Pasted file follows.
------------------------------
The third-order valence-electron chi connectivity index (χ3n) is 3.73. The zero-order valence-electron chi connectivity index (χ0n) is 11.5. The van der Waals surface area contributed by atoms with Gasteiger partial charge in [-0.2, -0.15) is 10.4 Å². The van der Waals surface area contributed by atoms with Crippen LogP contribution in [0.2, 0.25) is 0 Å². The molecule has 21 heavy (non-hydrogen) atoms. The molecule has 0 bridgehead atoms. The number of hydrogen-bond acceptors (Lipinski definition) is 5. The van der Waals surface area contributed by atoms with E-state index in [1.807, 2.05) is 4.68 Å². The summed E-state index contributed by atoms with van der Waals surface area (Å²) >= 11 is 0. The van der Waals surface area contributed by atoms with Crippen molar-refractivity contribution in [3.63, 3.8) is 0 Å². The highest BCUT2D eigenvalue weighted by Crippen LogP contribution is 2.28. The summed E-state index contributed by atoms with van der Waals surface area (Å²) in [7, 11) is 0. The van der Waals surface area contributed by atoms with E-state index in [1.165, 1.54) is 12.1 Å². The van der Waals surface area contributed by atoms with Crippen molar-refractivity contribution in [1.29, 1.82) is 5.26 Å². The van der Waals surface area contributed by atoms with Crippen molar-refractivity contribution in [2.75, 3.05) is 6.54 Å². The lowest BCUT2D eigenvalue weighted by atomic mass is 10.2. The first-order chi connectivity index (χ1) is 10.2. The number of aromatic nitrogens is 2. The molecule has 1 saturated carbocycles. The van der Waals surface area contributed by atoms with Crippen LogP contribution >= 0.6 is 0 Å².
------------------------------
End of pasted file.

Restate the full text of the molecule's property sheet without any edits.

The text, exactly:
The third-order valence-electron chi connectivity index (χ3n) is 3.73. The zero-order valence-electron chi connectivity index (χ0n) is 11.5. The van der Waals surface area contributed by atoms with Gasteiger partial charge in [-0.2, -0.15) is 10.4 Å². The van der Waals surface area contributed by atoms with Crippen LogP contribution in [0.2, 0.25) is 0 Å². The molecule has 21 heavy (non-hydrogen) atoms. The molecule has 0 bridgehead atoms. The number of hydrogen-bond acceptors (Lipinski definition) is 5. The van der Waals surface area contributed by atoms with E-state index in [1.807, 2.05) is 4.68 Å². The summed E-state index contributed by atoms with van der Waals surface area (Å²) >= 11 is 0. The van der Waals surface area contributed by atoms with Crippen molar-refractivity contribution in [3.63, 3.8) is 0 Å². The highest BCUT2D eigenvalue weighted by Crippen LogP contribution is 2.28. The summed E-state index contributed by atoms with van der Waals surface area (Å²) in [7, 11) is 0. The van der Waals surface area contributed by atoms with E-state index in [1.165, 1.54) is 12.1 Å². The van der Waals surface area contributed by atoms with Crippen molar-refractivity contribution in [1.29, 1.82) is 5.26 Å². The van der Waals surface area contributed by atoms with Crippen molar-refractivity contribution in [2.75, 3.05) is 6.54 Å². The lowest BCUT2D eigenvalue weighted by atomic mass is 10.2. The first-order chi connectivity index (χ1) is 10.2. The number of aromatic nitrogens is 2. The molecule has 1 saturated carbocycles. The van der Waals surface area contributed by atoms with Crippen LogP contribution >= 0.6 is 0 Å².